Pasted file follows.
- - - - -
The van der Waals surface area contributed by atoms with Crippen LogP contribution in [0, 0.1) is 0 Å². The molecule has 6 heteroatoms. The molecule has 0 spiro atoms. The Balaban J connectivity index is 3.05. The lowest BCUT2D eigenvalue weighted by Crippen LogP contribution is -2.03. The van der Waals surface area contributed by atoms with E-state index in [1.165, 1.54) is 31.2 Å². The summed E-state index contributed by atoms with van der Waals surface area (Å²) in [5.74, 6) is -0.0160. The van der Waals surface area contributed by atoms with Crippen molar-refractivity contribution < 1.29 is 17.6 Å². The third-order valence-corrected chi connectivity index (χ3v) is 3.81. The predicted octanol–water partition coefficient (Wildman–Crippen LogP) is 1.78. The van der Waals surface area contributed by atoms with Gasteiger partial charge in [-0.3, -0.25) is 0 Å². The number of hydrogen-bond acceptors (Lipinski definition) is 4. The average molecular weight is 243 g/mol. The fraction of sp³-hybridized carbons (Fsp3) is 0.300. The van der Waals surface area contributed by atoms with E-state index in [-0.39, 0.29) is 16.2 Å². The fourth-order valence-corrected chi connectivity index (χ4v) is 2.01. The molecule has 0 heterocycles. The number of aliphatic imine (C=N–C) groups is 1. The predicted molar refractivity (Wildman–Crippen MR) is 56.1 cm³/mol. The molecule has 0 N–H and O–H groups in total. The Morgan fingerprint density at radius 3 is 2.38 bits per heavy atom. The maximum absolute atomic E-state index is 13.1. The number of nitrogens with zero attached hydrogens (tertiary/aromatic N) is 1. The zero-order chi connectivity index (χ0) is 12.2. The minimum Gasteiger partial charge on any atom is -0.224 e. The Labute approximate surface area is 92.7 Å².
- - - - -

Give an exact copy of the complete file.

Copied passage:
The van der Waals surface area contributed by atoms with Crippen LogP contribution in [0, 0.1) is 0 Å². The molecule has 6 heteroatoms. The molecule has 0 spiro atoms. The Balaban J connectivity index is 3.05. The lowest BCUT2D eigenvalue weighted by Crippen LogP contribution is -2.03. The van der Waals surface area contributed by atoms with E-state index in [1.165, 1.54) is 31.2 Å². The summed E-state index contributed by atoms with van der Waals surface area (Å²) in [5.74, 6) is -0.0160. The van der Waals surface area contributed by atoms with Crippen molar-refractivity contribution < 1.29 is 17.6 Å². The third-order valence-corrected chi connectivity index (χ3v) is 3.81. The predicted octanol–water partition coefficient (Wildman–Crippen LogP) is 1.78. The van der Waals surface area contributed by atoms with Gasteiger partial charge in [-0.3, -0.25) is 0 Å². The number of hydrogen-bond acceptors (Lipinski definition) is 4. The average molecular weight is 243 g/mol. The fraction of sp³-hybridized carbons (Fsp3) is 0.300. The van der Waals surface area contributed by atoms with E-state index in [-0.39, 0.29) is 16.2 Å². The fourth-order valence-corrected chi connectivity index (χ4v) is 2.01. The molecule has 0 heterocycles. The number of aliphatic imine (C=N–C) groups is 1. The predicted molar refractivity (Wildman–Crippen MR) is 56.1 cm³/mol. The molecule has 0 N–H and O–H groups in total. The Morgan fingerprint density at radius 3 is 2.38 bits per heavy atom. The maximum absolute atomic E-state index is 13.1. The number of nitrogens with zero attached hydrogens (tertiary/aromatic N) is 1. The zero-order chi connectivity index (χ0) is 12.2. The minimum Gasteiger partial charge on any atom is -0.224 e. The Labute approximate surface area is 92.7 Å².